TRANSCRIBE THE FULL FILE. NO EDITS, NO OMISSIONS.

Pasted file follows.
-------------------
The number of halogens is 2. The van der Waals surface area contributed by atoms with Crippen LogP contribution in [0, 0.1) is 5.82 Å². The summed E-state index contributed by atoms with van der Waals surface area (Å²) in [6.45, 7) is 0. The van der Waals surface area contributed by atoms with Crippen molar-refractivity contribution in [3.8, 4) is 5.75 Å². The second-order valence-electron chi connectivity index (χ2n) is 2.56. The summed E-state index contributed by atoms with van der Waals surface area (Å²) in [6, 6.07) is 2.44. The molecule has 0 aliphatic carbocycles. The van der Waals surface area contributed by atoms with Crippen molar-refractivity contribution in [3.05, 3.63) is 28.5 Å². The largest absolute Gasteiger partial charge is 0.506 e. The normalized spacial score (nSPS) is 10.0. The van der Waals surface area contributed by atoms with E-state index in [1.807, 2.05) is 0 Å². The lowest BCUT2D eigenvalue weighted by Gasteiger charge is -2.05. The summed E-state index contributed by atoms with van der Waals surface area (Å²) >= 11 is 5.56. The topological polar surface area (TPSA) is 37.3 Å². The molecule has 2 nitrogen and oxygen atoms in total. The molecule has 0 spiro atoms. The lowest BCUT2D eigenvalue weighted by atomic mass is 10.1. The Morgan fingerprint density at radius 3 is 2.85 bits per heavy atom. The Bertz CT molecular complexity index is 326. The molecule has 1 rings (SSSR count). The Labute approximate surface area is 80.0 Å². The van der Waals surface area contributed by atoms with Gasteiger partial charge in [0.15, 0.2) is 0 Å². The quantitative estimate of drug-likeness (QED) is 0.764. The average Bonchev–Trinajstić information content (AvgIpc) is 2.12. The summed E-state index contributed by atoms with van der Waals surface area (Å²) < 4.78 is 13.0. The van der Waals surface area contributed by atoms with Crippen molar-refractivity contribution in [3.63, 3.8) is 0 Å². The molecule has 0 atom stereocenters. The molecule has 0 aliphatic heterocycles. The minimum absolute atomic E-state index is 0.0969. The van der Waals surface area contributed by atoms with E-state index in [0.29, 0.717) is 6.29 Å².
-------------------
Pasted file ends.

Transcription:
The number of halogens is 2. The van der Waals surface area contributed by atoms with Crippen LogP contribution in [0, 0.1) is 5.82 Å². The summed E-state index contributed by atoms with van der Waals surface area (Å²) in [6.45, 7) is 0. The van der Waals surface area contributed by atoms with Crippen molar-refractivity contribution in [3.8, 4) is 5.75 Å². The second-order valence-electron chi connectivity index (χ2n) is 2.56. The summed E-state index contributed by atoms with van der Waals surface area (Å²) in [6, 6.07) is 2.44. The molecule has 0 aliphatic carbocycles. The van der Waals surface area contributed by atoms with Crippen molar-refractivity contribution in [3.05, 3.63) is 28.5 Å². The largest absolute Gasteiger partial charge is 0.506 e. The normalized spacial score (nSPS) is 10.0. The van der Waals surface area contributed by atoms with E-state index in [1.807, 2.05) is 0 Å². The lowest BCUT2D eigenvalue weighted by Gasteiger charge is -2.05. The summed E-state index contributed by atoms with van der Waals surface area (Å²) >= 11 is 5.56. The topological polar surface area (TPSA) is 37.3 Å². The molecule has 2 nitrogen and oxygen atoms in total. The molecule has 0 spiro atoms. The lowest BCUT2D eigenvalue weighted by atomic mass is 10.1. The Morgan fingerprint density at radius 3 is 2.85 bits per heavy atom. The Bertz CT molecular complexity index is 326. The molecule has 1 rings (SSSR count). The Labute approximate surface area is 80.0 Å². The van der Waals surface area contributed by atoms with Gasteiger partial charge in [0.15, 0.2) is 0 Å². The quantitative estimate of drug-likeness (QED) is 0.764. The average Bonchev–Trinajstić information content (AvgIpc) is 2.12. The summed E-state index contributed by atoms with van der Waals surface area (Å²) < 4.78 is 13.0. The van der Waals surface area contributed by atoms with Crippen molar-refractivity contribution in [3.63, 3.8) is 0 Å². The molecule has 0 atom stereocenters. The molecule has 0 aliphatic heterocycles. The minimum absolute atomic E-state index is 0.0969. The van der Waals surface area contributed by atoms with E-state index in [0.29, 0.717) is 6.29 Å².